Court must consider the seriousness of the offence, the nature of investigation that is required, the likelihood of the petitioner’s absconding from justice, the antecedents of the accused and chances of the petitioner tampering with evidence or threatening the witnesses before granting an anticipatory bail as held by the Hon’ble High Court of Delhi through the learned bench lead by Justice Subramonium Prasad in the case of Kala Ram @Kamlesh v. State (BAIL APPLN. 3693/2021 & CRL.M.A. 16147/2021)
The brief facts of the case are that the complainant Chintu Gupta, states that he has been working as a cash delivery boy. He got a call from Nitesh Jain to collect a sum of Rs.32.5 lacs. As per the instructions, the complainant collected the said amount of money from the said address and kept it in a bag while he was going towards his destination. It is stated that two persons came on a Red & Black Coloured TVS scooty and tried to snatch the bag from the complainant and when the complainant resisted, they pushed the complainant and the pillion rider pointed a pistol like weapon on the complainant and threatened him to hand over the bag. It is stated that the amount of Rs.32.5 lacs, complainant’s keys and his Aadhar Card was taken by the two persons and they both fled away from the spot. Subsequently, the instant FIR has been registered for offences punishable under Sections 392/34 IPC.
The petitioner filed an application under Section 438 Cr.P.C, before the Sessions Court, seeking anticipatory bail. However, the same was dismissed by the learned Additional Sessions Judge. The learned ASJ has observed that the petitioner has the previous involvements. It is also stated that the co-accused – Ravi Gupta, gave details of the plan hatched by both of them before the commission of the present crime. The petitioner, thereafter, filed the instant bail application under Section 438 Cr.P.C before this Court for grant of bail to the petitioner in the event of arrest.
Learned counsel appearing for the petitioner contended that no location charts have been prepared by the investigating agency to connect the petitioner with the alleged offence. The petitioner was driving previous scooty and he did not use the said weapon as stated in the complaint. That there are no CCTV footages of the alleged incident. It is further contended by the learned counsel for the petitioner that merely on the strength of a disclosure statement of the co-accused, the petitioner cannot be denied anticipatory bail. Learned counsel further relies upon a Judgment of Hon’ble Supreme Court in Prabhakar Tewari vs. State of U.P. & ANR. to contend that the severity of the allegations alone cannot be a ground for rejecting the anticipatory bail.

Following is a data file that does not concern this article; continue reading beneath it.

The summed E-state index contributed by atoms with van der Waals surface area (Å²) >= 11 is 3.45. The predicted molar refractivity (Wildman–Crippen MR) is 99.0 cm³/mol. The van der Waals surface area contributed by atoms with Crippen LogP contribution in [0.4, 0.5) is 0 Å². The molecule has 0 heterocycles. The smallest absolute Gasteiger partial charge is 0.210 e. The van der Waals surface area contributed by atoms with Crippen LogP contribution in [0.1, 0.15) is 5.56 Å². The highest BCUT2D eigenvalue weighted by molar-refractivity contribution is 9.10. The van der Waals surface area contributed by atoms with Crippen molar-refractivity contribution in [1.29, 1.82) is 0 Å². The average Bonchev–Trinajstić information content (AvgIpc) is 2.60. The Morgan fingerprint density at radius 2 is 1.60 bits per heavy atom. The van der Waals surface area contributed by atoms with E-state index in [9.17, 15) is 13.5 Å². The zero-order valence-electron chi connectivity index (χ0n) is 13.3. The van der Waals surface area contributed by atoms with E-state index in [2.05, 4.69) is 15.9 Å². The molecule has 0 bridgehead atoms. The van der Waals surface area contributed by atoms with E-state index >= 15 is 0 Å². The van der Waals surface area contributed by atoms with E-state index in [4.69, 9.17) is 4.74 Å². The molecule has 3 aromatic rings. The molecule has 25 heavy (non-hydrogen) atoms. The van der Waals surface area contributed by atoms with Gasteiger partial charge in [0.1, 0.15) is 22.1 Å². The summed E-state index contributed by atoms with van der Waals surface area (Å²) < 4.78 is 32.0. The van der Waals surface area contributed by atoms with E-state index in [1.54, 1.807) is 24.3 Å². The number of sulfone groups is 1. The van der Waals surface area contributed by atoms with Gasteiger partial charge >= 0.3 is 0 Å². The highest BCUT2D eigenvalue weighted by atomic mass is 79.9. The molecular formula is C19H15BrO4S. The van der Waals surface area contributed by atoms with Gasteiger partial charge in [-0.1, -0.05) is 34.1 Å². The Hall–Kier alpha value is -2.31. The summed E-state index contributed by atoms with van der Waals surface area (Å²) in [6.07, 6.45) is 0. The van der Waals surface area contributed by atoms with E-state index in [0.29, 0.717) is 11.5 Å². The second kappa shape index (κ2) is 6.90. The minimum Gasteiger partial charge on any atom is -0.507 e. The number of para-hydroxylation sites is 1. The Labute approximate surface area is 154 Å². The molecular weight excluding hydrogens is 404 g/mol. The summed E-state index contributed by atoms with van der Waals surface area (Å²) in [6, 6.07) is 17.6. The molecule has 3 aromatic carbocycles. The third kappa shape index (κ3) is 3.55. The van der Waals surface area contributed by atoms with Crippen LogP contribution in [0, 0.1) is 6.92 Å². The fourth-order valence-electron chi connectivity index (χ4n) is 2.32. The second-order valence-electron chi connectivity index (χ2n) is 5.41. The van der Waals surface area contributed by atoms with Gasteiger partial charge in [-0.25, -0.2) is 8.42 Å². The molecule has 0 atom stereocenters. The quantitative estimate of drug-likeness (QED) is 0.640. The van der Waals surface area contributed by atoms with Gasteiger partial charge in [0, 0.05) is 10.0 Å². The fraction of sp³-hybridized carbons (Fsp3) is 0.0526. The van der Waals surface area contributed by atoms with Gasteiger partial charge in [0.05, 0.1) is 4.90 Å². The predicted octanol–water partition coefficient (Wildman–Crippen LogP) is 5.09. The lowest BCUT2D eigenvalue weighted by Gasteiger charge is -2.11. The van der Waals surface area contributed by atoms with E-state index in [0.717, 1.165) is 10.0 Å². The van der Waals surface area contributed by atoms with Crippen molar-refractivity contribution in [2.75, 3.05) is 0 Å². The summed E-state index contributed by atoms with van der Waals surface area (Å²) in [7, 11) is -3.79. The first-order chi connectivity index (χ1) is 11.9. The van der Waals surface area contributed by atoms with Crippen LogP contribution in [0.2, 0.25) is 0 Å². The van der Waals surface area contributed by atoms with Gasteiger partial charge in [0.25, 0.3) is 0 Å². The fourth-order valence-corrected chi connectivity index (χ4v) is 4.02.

Mr. Amit Chadha, learned APP for the State, contended that the investigation has revealed the complicity of the petitioner in the alleged crime. He stated that on the disclosure of the co-accused, the keys and the Aadhar Card of the complainant have been recovered 15 Kilometres away from the place of alleged incident. He states that there are CCTV footages of the petitioner and the co-accused, who went to Rajasthan after committing the alleged offence and stayed in a hotel. He further states that the petitioner is a habitual offender and has involved in total six (6) other cases in Delhi, including three cases with the co-accused. He further states that the Call Detail Records (CDRs) disclose that the petitioner was continuously in touch with the co-accused – Ravi Gupta. Therefore, states that the custodial interrogation of the petitioner is required in this case.
After hearing both the parties at length, the Hon’ble High Court held, “The petitioner and the co-accused are involved in three more cases. The antecedents of the petitioner is a very important factor which has to be kept in mind before deciding an application for anticipatory bail. The petitioner is evading arrest and the chances of the petitioner threatening the complainant or tampering with evidence cannot be ruled out. This Court, therefore, is of the opinion that the petitioner is not entitled to the benefit of bail in the event of arrest. Custodial interrogation of the petitioner is required for unearthing the plans hatched by the petitioner and the co-accused and the way the plan was executed and also for the recovery of money. Accordingly, the application stands dismissed”
Judgment reviewed by Vandana Ragwani